understand form (a rating). Ratings are popular because many people lack the time, resources, skill, or
desire to process a large amount of information themselves. Individuals use ratings to increase the
efficiency of the decision-making process. Despite this obvious benefit, people will only use ratings
systems that process information that is relevant to them, and which classify things according to a standard
that is consistent with their own values and assumptions. In many cases, individuals use multiple rating
systems to compare alternatives and make decisions because no single system meets their preferences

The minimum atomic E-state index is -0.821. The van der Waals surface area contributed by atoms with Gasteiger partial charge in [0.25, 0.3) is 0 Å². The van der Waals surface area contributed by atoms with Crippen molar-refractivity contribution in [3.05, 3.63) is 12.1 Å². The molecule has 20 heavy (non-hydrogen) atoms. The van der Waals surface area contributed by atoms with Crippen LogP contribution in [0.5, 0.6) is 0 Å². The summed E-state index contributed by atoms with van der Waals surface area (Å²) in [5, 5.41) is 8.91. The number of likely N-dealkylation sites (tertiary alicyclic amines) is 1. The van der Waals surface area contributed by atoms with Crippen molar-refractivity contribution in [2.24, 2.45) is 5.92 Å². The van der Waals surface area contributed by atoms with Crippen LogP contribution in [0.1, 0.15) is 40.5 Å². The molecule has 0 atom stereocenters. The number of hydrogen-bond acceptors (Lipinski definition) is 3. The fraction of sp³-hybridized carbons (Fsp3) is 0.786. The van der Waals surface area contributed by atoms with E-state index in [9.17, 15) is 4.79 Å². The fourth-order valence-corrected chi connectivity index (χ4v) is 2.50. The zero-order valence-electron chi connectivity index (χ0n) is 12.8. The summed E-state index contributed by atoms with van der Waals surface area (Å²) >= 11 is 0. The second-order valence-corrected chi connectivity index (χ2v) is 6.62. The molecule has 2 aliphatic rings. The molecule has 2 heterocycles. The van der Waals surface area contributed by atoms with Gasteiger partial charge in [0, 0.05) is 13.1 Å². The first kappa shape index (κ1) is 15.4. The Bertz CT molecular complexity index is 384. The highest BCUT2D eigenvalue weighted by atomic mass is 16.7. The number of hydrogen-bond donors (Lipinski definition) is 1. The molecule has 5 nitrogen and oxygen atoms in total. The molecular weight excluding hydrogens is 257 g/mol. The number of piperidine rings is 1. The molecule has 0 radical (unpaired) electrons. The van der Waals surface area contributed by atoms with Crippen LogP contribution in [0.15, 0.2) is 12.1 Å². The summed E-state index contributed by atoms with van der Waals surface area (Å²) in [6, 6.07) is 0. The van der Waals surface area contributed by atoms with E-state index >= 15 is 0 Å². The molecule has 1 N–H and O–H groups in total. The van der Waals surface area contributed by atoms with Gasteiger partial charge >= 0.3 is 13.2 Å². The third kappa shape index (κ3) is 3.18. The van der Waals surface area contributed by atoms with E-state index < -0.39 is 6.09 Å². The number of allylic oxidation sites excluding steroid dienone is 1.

exactly. Ratings, then, are simply tools of decision-making used in conjunction with other information
relevant to an individual. They are valuable because they provide consumers with information that they
may not have easily obtained on their own in a form that is easily understood.
Why is ARK AID producing ratings on Christian ministries?
ARK AID has created the 5 Star Ratings system in order to improve the quality of information
available about Christian ministries. This improvement benefits donors and ministries alike.
Donors benefit from the introduction of ratings primarily because they allow them to more efficiently
process a large amount of information. When donors are able to incorporate more information into their
decision-making process, they are able to make better-informed giving decisions. Better decision-making
translates into better stewardship of the time and resources with which individuals are entrusted. (It is